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Holy smokes! A Pulitzer Prize?

By Staff | Apr 28, 2013

When I wrote in the story about Kristen Painter that every journalist dreams about winning the Pulitzer Prize, that wasn’t exactly true. It might have been a bit of an exaggeration.

Every journalist has probably thought about it once in a while. But, they perhaps have not spent much time dreaming about their acceptance speech they would give after winning the prestigious honor.

Still, adding “Pulitzer-Prize winning journalist” behind your name on your resume would sound real nice, wouldn’t it?

Just in case you don’t know, the Pulitzer is named after newspaper publisher Joseph Pulitzer, one of two powerful and very rich newspaper owners from the early 1900s the other is William Randolph Hearst.

Pulitzer left a bundle of money to Columbia University to enhance a journalism department there and to give out a series of awards each year, in journalism, music, letters (novel writing) and drama (writing plays, not acting in them).

The first ones were given out in 1917.

I think there are 21 categories in journalism, about six in letters and drama and just one in music.

In journalism, the categories range from investigative reporting to breaking news coverage, editorial writing to cartooning. There is even an area for online reporting.

It is mainly large daily newspapers or the AP Wire Service that wins the awards each year, although some smaller dailies also win once in a while. And, every so often, a weekly sneaks in and grabs a Pulitzer as well.

So, there is always hope.

There actually is a “prize” that goes along with winning the Pulitzer Prize. The winners receive $10,000 each.

In the case of the Denver Post staff, they are donating the cash to an Aurora, Colo., hospital and a blood center that helped the victims of that awful theater shooting.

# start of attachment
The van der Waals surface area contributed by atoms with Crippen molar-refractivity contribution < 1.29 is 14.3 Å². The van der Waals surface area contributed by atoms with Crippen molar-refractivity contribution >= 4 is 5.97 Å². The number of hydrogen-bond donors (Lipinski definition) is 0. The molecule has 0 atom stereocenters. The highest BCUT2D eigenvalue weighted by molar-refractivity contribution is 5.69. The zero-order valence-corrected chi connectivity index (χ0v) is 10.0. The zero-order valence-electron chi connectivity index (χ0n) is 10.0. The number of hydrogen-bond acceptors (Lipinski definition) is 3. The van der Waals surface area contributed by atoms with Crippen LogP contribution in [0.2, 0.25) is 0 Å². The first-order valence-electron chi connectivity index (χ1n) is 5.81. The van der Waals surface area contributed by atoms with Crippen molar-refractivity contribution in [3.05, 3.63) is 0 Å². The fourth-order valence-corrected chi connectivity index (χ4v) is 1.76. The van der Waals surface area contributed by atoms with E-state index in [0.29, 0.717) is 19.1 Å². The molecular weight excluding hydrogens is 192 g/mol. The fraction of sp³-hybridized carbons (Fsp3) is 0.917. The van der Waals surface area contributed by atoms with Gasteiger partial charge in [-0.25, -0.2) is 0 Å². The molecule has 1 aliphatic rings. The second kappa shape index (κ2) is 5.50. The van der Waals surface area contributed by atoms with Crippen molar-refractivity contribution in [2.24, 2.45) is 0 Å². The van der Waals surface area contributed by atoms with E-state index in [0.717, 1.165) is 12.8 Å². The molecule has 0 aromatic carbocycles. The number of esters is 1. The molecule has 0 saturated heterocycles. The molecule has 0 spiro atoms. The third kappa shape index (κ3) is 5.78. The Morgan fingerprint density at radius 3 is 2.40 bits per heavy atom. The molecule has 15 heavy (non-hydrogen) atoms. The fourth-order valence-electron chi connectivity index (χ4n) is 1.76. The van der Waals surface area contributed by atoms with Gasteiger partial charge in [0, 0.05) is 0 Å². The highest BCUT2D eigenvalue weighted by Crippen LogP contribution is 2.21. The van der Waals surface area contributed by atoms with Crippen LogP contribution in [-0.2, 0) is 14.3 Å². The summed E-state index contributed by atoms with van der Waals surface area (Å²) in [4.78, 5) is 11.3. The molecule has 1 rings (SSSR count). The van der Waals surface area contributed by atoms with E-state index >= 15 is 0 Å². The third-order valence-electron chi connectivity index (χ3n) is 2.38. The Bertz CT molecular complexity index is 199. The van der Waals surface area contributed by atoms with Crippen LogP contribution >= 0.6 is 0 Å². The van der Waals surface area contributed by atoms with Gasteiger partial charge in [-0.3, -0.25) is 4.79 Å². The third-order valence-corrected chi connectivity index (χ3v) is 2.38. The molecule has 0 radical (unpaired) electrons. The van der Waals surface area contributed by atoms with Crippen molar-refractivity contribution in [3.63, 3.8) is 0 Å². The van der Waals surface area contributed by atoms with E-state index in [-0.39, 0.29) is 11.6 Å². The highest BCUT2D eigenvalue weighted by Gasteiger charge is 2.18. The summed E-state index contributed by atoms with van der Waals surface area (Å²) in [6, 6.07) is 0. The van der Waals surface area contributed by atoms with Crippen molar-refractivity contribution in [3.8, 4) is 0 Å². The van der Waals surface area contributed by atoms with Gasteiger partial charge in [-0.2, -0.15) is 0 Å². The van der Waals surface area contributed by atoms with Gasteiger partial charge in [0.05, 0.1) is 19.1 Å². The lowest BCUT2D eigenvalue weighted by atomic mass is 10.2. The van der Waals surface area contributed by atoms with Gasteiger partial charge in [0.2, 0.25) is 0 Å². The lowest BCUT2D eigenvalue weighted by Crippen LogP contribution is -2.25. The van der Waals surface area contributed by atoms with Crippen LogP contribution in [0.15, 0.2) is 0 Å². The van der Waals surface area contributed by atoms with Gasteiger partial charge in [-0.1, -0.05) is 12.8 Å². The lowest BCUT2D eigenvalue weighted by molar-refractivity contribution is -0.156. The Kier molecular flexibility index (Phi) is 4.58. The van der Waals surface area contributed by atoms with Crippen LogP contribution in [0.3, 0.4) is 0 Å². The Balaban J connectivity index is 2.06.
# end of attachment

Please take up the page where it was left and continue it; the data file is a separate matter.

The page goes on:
That seems like a very nice gesture. They wanted to put it to some good use in honor of those were wounded or killed that day.

Kristen Painter says they wouldn’t have felt right doing anything else with the money.

This is not the first time The Denver Post has won the Pulitzer. The staff there also won in 2000 for their coverage of the Columbine massacre. They donated the $10,000 that year as well.

The Denver Post was also the top finalist this year in the same breaking news coverage category that they won in. In other words, they were in second place as well as winning first.

Runnerup was for their vivid coverage of a wildfire that destroyed 300 homes. Painter was heavily involved in that coverage as well.

Talking to Painter via telephone I get the sense that she is just now realizing what this award means, and what she personally went through during those couple of days.

She was at the theater itself covering the candlelight vigil, at the coroner’s morgue when the bodies were brought in, at the killer’s apartment when it was searched for bombs, and she was invited into one of the victim’s homes.

Then she went out to Connecticut and helped cover the tragedy at the Newtown school shooting. And did much the same thing as she had in Denver.

The Hartford Courant was nominated for the Pulitzer for that coverage.

They were the No. 2 finalist, meaning they were in third place in the breaking news category.

In other words, former BEA grad Painter was involved in creating the stories for the top three finalists for the Pulitzer in the breaking news coverage category this past year.

What did she do in her spare time?

She went to the country of Soudan, twice, to do a story about a refugee camp there that had ties to the Denver area.

Painter thinks this year might be a little bit less hectic for her.

She has been switched to being the business writer for the paper.

But, should some other big event happen, the editors will probably send her out to help cover it again.

Hopefully that won’t happen in July. She has plans then.

Painter hopes to make it back to Blue Earth for Giant Days so she can attend her 10-year class reunion.

She should have a couple of really good stories to share with her classmates, don’t you think?

Prize-winning tales.